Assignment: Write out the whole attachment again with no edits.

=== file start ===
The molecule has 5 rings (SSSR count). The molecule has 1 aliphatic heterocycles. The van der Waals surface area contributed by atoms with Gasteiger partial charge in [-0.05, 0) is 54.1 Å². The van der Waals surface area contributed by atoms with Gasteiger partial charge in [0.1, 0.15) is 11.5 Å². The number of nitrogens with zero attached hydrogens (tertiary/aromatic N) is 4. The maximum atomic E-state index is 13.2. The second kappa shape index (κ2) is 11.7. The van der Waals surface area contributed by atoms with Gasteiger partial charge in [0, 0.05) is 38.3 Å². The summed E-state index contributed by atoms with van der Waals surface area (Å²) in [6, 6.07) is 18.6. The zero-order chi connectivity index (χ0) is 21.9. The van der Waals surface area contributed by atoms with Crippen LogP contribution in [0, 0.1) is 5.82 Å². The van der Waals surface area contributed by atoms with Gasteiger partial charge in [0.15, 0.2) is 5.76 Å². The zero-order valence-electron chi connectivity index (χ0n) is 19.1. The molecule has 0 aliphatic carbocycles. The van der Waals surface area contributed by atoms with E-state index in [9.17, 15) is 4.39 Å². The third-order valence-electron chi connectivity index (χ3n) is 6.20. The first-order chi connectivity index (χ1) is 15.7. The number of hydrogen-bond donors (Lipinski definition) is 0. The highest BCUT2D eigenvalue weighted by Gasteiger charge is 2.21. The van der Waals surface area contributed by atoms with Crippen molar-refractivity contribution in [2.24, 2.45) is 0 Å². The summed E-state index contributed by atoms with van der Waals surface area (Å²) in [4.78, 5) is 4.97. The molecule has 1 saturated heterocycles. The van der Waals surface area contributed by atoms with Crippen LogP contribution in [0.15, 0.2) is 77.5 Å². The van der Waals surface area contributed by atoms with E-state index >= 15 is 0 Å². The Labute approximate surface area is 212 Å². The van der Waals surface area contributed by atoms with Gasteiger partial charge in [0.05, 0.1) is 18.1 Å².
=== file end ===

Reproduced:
The molecule has 5 rings (SSSR count). The molecule has 1 aliphatic heterocycles. The van der Waals surface area contributed by atoms with Gasteiger partial charge in [-0.05, 0) is 54.1 Å². The van der Waals surface area contributed by atoms with Gasteiger partial charge in [0.1, 0.15) is 11.5 Å². The number of nitrogens with zero attached hydrogens (tertiary/aromatic N) is 4. The maximum atomic E-state index is 13.2. The second kappa shape index (κ2) is 11.7. The van der Waals surface area contributed by atoms with Gasteiger partial charge in [0, 0.05) is 38.3 Å². The summed E-state index contributed by atoms with van der Waals surface area (Å²) in [6, 6.07) is 18.6. The zero-order chi connectivity index (χ0) is 21.9. The van der Waals surface area contributed by atoms with Crippen LogP contribution in [0, 0.1) is 5.82 Å². The van der Waals surface area contributed by atoms with Gasteiger partial charge in [0.15, 0.2) is 5.76 Å². The zero-order valence-electron chi connectivity index (χ0n) is 19.1. The molecule has 0 aliphatic carbocycles. The van der Waals surface area contributed by atoms with E-state index in [9.17, 15) is 4.39 Å². The third-order valence-electron chi connectivity index (χ3n) is 6.20. The first-order chi connectivity index (χ1) is 15.7. The number of hydrogen-bond donors (Lipinski definition) is 0. The highest BCUT2D eigenvalue weighted by Gasteiger charge is 2.21. The van der Waals surface area contributed by atoms with Crippen molar-refractivity contribution in [2.24, 2.45) is 0 Å². The summed E-state index contributed by atoms with van der Waals surface area (Å²) in [4.78, 5) is 4.97. The molecule has 1 saturated heterocycles. The van der Waals surface area contributed by atoms with Crippen LogP contribution in [0.15, 0.2) is 77.5 Å². The van der Waals surface area contributed by atoms with E-state index >= 15 is 0 Å². The Labute approximate surface area is 212 Å². The van der Waals surface area contributed by atoms with Gasteiger partial charge in [0.05, 0.1) is 18.1 Å².